Email updates

Keep up to date with the latest news and content from BMC Public Health and BioMed Central.

Open Access Highly Accessed Research article

Exposure and impact of a mass media campaign targeting sexual health amongst Scottish men who have sex with men: an outcome evaluation

Paul Flowers1, Lisa M McDaid2 and Christina Knussen1*

Author affiliations

1 Department of Psychology and Allied Health Sciences, School of Health and Life Sciences, Glasgow Caledonian University, Glasgow G4 0BA, UK

2 MRC/CSO Social and Public Health Sciences Unit, 4 Lilybank Gardens, Glasgow G12 8RZ, UK

For all author emails, please log on.

Citation and License

BMC Public Health 2013, 13:737  doi:10.1186/1471-2458-13-737

Published: 8 August 2013

Abstract

Background

This paper explores the exposure and impact of a Scottish mass media campaign: Make Your Position Clear. It ran from October 2009 to July 2010, targeted gay men and other men who have sex with men (MSM), and had two key aims: to promote regular sexual health and HIV testing every 6 months, and to promote the use of appropriate condoms and water-based lubricant with each episode of anal intercourse.

Methods

A cross-sectional survey (anonymous and self-report) was conducted 10 months after the campaign was launched (July 2010). Men were recruited from commercial venues. Outcome measures included use of lubricant, testing for sexually transmitted infections and HIV, and intentions to seek HIV testing within the following six months. Linear-by-linear chi-square analysis and binary logistic regressions were conducted to explore the associations between the outcome measures and campaign exposure.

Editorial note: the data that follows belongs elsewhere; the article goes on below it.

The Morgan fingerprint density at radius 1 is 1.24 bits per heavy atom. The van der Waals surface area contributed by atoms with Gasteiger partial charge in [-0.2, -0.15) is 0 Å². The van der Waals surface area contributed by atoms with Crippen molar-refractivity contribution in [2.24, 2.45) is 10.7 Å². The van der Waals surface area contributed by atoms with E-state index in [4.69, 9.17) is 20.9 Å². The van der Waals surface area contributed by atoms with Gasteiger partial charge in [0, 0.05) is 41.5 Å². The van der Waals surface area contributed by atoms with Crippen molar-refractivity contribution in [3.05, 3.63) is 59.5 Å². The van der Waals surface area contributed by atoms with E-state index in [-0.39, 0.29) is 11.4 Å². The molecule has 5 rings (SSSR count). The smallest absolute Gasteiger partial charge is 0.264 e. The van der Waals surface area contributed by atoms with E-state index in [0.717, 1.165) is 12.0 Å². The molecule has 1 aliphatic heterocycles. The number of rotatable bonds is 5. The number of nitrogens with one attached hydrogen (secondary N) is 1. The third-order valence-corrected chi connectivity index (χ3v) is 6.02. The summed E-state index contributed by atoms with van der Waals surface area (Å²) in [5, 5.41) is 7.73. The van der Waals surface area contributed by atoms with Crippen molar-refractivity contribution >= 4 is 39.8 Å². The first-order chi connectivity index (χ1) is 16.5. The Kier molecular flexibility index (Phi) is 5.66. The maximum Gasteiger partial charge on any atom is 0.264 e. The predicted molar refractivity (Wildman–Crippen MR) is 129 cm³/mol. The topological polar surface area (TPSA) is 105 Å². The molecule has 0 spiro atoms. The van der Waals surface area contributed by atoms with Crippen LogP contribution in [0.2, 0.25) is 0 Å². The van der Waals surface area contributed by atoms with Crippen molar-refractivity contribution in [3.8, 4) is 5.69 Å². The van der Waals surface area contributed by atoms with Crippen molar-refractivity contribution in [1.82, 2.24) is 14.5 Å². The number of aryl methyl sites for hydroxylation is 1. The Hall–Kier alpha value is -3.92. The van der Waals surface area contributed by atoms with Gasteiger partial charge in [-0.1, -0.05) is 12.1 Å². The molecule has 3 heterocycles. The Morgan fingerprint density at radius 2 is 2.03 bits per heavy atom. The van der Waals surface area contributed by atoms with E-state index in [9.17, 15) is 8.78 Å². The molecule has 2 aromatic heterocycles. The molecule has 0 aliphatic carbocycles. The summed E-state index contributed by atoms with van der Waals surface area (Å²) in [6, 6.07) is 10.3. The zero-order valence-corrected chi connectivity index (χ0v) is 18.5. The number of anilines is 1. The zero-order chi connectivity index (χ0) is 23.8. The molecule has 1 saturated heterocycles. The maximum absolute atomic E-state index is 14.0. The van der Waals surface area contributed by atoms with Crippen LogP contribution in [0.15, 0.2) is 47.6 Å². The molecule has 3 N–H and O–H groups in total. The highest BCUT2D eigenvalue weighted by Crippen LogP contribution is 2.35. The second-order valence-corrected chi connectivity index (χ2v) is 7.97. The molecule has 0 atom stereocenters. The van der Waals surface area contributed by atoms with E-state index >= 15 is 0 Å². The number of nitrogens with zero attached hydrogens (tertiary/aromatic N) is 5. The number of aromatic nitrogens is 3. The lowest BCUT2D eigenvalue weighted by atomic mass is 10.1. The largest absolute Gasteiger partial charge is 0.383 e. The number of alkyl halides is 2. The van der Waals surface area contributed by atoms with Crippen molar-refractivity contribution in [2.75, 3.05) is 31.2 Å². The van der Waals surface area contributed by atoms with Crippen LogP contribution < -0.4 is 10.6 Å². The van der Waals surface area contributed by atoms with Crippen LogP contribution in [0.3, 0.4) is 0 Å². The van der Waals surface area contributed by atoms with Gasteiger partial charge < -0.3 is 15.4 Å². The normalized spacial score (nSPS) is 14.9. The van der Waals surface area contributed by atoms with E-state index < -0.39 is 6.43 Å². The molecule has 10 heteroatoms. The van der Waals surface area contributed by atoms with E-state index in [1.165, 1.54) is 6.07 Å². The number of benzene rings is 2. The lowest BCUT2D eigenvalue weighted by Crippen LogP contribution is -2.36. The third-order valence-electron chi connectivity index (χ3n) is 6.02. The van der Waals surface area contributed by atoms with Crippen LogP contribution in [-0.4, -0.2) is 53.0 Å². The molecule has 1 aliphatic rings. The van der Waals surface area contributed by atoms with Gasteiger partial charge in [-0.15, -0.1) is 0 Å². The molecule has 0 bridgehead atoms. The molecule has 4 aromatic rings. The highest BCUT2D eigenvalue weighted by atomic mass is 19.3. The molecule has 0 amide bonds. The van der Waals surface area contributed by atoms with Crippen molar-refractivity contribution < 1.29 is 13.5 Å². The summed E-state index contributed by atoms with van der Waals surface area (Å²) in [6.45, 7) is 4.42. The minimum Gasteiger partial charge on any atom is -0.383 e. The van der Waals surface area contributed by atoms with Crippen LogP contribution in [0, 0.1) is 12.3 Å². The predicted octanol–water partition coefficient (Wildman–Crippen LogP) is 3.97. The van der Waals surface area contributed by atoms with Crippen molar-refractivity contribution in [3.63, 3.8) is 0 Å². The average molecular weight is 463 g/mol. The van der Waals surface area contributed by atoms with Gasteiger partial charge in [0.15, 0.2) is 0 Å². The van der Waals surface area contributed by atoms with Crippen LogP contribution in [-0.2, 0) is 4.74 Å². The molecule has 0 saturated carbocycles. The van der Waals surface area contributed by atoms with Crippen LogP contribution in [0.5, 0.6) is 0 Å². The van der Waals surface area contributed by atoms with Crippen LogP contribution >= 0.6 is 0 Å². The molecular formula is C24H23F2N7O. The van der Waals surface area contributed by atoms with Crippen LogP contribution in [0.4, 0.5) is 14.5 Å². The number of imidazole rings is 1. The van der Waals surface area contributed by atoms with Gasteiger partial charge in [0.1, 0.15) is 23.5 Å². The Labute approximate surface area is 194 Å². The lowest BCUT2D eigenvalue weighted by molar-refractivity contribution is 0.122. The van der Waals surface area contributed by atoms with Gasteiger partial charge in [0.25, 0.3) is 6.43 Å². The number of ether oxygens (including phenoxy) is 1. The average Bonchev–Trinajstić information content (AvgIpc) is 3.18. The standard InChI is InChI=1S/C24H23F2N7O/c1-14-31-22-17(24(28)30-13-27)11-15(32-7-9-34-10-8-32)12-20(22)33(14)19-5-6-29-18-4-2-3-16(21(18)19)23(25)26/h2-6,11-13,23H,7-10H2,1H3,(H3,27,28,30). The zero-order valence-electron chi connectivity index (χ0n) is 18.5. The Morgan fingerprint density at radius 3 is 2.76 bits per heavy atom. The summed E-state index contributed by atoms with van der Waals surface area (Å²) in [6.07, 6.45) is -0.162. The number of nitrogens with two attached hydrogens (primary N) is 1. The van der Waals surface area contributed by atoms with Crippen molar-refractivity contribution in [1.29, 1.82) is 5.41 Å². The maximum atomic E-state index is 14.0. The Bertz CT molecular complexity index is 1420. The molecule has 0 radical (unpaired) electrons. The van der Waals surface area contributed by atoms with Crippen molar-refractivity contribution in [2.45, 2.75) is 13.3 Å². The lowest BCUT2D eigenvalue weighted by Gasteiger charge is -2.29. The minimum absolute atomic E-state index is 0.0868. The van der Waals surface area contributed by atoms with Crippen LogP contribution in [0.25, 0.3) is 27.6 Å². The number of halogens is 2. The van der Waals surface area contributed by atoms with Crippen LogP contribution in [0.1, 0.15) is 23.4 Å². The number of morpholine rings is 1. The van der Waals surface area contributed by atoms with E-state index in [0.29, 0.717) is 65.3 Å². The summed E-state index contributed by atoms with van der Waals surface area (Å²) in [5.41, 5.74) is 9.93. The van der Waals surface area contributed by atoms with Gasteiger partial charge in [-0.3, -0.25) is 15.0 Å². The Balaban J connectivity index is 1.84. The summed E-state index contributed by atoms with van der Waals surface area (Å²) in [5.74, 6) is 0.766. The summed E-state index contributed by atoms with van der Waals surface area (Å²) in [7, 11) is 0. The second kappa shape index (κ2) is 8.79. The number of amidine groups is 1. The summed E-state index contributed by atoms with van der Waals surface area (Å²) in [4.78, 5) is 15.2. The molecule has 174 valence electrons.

Results

The total sample was 822 men (62.6% response rate). Men self-identifying as HIV positive were excluded from the analysis (n = 38). Binary logistic analysis indicated that those with mid or high campaign exposure were more likely to have been tested for HIV in the previous six months when adjusted for age, area of residence and use of the “gay scene” (AOR = 1.96, 95% CI = 1.26 to 3.06, p = .003), but were not more likely to be tested for STIs (AOR = 1.37, 95% CI = 0.88 to 2.16, p = .167). When adjusted for previous HIV testing, those with mid or high campaign exposure were not more likely to indicate intention to be tested for HIV in the following six months (AOR = 1.30, 95% CI = 0.73 to 2.32, p = .367). Those with no campaign exposure were less likely than those with low exposure to have used appropriate lubricant with anal sex partners in the previous year (AOR = 0.42, 95% CI = 0.23 to 0.77, p = .005).

Conclusions

The campaign had demonstrable reach. The analysis showed partial support for the role of mass media campaigns in improving sexual health outcomes. This suggests that a role for mass media campaigns remains within combination HIV prevention.

Keywords:
Gay men; Mass media; Sexual health; HIV test; Exposure